Integrated high-repetition-rate femtosecond lasers at 1.55 [mu]m
Massachusetts Institute of Technology. Dept. of Electrical Engineering and Computer Science.
Franz X. Kärtner.
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Performance of state-of-the-art, electronic analog-to-digital converters is currently limited by the 100-fs aperture jitter. However, optical sampling can overcome the jitter limit by using femtosecond lasers that have jitter as low as 100 as, which is a three orders of magnitude improvement when compared to electronics. Currently, most of these lasers exist as bulk or fiber lasers. While such configurations can provide flexibility in order to tailor the behavior of the lasers to specific needs, they are usually as expensive as $10,000 to $100,000 and require precisely adjustable mounts and high-quality optical components. To realize the possibility of femtosecond lasers replacing current electronics for unprecedented performance in the future, these lasers must be as compact, robust, and affordable as electronic circuits. A monolithically integrated mode-locked laser can lower the cost of building such femtosecond lasers and, at the same time, make them less vulnerable to environmental perturbation. This can be achieved by mass-producing them with less expensive materials such as silicon, silicon oxide, or compatible materials. Since all necessary optical components are integrated monolithically on a silicon substrate, bulky and expensive high-precision discrete components can be excluded. The goal of this thesis is the development of femtosecond lasers that can overcome the limit of electronics and potentially replace them. Possible approaches and current achievements are discussed towards this goal.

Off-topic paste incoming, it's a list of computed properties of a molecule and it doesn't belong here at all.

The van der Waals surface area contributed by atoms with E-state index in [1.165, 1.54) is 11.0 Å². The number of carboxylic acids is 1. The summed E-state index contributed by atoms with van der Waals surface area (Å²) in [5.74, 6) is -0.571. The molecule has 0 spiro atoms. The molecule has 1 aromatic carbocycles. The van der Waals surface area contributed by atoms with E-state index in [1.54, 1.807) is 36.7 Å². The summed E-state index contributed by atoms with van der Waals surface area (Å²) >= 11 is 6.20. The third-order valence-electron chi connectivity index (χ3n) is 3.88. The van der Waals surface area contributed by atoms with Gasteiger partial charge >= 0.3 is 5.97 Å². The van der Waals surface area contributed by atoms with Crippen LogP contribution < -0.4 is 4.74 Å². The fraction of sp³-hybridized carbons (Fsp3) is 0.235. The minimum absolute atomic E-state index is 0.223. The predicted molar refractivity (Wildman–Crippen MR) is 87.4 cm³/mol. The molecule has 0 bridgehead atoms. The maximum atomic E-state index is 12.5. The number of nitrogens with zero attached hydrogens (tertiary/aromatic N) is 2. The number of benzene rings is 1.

Thesis (Ph. D.)--Massachusetts Institute of Technology, Dept. of Electrical Engineering and Computer Science, 2010.In title on title-page, [mu] appears as a Greek symbol. Cataloged from PDF version of thesis.Includes bibliographical references (p. 191-201).
DepartmentMassachusetts Institute of Technology. Dept. of Electrical Engineering and Computer Science.
Massachusetts Institute of Technology
Electrical Engineering and Computer Science.